The New York Times takes note of the Congressional Black Caucus and Deval Patrick endorsing Pressley's opponent, incumbent Mike Capuano - and John Lewis's trip to the Twelfth Baptist Church in Roxbury to speak for Capuano.
The Dorchester Reporter reports on a forum in Roxbury last night.
The Dorchester Reporter breaks the news.
At-large Boston City Councilor Ayanna Pressley today announced she's running for the 7th District congressional seat now held by Mike Capuano of Somerville. Read more.
A roving UHub reporter who spent the evening at home tonight reports getting a push poll on the prospect of at-large Boston City Councilor Ayanna Pressley running against US Rep. Mike Capuano next year:
Tons of questions about a Capuano vs. Presley primary. If you would vote for a Democrat over a sitting Democrat, questions that really highlight how great Ayanna is, etc.
The Dorchester Reporter reports that US Rep. Michael Capuano will spend roughly $50,000 in campaign funds to promote the Fairmount Line by letting everybody ride for free between May 8 and May 21.
Mike Capuano, who represents a good part of Boston, spoke on the floor of the House, today:
And for those people who say 'Oh, I'm here just to protect our country,' I've been in Boston all my life. The largest numbers of people [who died on 9/11] came from New York City and Boston. It was our people who lost their lives, yet we remain humanistic and open hearted. Open your hearts to the rest of the world.
US Rep. Mike Capuano reports the Federal Transit Administration has given tentative OK to the state's plans for cheaper stations and other reductions along the proposed Green Line extension from Lechmere into Somerville and Medford - but with a caveat that has to be addressed by year's end, or $1 billion in federal money could disappear and get spent in some other state: Read more.
As a resident of Boston for twenty-eight years, I’ve had Stephen Lynch as my representative in Congress for ten. During that time:
David Bernstein reports on the candidacy of James Coyne King - and how his choice of one top paid advisor could mean Mike Capuano won't be running.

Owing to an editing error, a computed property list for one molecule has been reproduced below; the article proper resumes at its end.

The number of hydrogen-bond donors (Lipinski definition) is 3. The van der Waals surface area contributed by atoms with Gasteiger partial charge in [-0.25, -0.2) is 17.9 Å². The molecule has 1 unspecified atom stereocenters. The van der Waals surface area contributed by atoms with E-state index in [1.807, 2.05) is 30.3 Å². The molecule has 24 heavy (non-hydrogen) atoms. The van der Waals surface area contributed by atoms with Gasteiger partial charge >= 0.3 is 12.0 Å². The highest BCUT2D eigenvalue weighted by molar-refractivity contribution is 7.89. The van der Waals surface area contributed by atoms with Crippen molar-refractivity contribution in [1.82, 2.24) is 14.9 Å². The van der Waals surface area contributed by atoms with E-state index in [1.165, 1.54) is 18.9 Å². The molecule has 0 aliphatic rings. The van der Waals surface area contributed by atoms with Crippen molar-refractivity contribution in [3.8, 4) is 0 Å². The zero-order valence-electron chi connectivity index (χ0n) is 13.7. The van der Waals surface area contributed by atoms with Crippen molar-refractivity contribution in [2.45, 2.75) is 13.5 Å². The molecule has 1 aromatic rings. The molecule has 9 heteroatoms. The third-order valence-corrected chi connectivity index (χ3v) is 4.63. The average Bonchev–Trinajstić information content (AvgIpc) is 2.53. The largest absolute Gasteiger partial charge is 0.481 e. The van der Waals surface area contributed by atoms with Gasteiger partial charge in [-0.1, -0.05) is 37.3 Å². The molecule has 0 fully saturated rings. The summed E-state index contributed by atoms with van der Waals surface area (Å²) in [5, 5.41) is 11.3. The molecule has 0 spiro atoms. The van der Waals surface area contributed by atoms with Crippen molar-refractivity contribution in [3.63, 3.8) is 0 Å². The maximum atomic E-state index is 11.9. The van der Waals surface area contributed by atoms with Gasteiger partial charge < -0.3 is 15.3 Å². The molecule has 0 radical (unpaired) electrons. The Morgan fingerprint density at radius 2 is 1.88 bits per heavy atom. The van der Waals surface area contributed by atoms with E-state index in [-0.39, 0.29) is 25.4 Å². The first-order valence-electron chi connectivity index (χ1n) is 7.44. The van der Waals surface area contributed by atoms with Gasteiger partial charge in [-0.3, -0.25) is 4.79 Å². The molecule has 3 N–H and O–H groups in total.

The Globe reports that while the president visits a Dorchester charter school today in advance of supping with rich supporters, US Reps Markey, Capuano, and McGovern will be in East Boston protesting his proposal to cut home-heating oil subsidies. They'll be joined at the home of somebody who uses the program by, of course, JOE4OIL.
The pugnacious pol apparently thinks now's the time for supporters of Wisconsin unions to get out on the streets and get a little bloody.
Even Blue Mass. Group is aghast and trying to figure out how he might have been misquoted, although his comment still doesn't seem to rise to the level of the standard Tea Party invective about watering the tree of liberty with the blood of liberal tyrants.
The crowd chanted "They say cut back, We say fight back" before the speakers came to the podium.
Congressman Ed Markey addressed the crowd to remind them what caused the financial crisis (and it wasn't public public sector workers.) Next, Congressman Mike Capuano announced, "I am a cheesehead" to communicate his solidarity with the working people of Wisconsin fighting for the right to bargain collectively for wages, benefits and work conditions. Mike foretold of similar attacks on worker rights by Republicans soon to come in Indiana, Ohio, Michigan and Pennsylvania. He said it was a fight for the middle class.
Democrats held a get-out-the-vote rally in Adams Park in Roslindale Square this afternoon. All the party bigwigs were there, along with assorted union members and party activists. Gov. Deval Patrick told them he's had enough of 15 months of Charlie Baker:
Congressman Mike Capuano warned Republicans not to count Democrats out:
From State House News Service
"Whether it's global warming, unemployment, social equality or dependence on foreign oil, prominent Democrats and labor leaders hailed investments in mass transit as the solution Tuesday and touted a proposed federal law they said would improve public transportation nationwide.
Joined by Rev. Jesse Jackson, U.S. Rep. Michael Capuano highlighted a proposal he's cosponsoring that would permit public transportation systems in urban regions with more than 200,000 residents to use federal dollars for operating costs. Under current laws enacted in 1997, only transit systems with fewer than 200,000 residents in the surrounding communities are permitted to do so."
Although I am not happy with every aspect of this bill, I have come to the conclusion that the benefits for Massachusetts and the country outweigh the problems.
If you get a robocall from somebody with a thick foreign accent cursing and occasionally uttering "Mike Capuano," well, it's fake.
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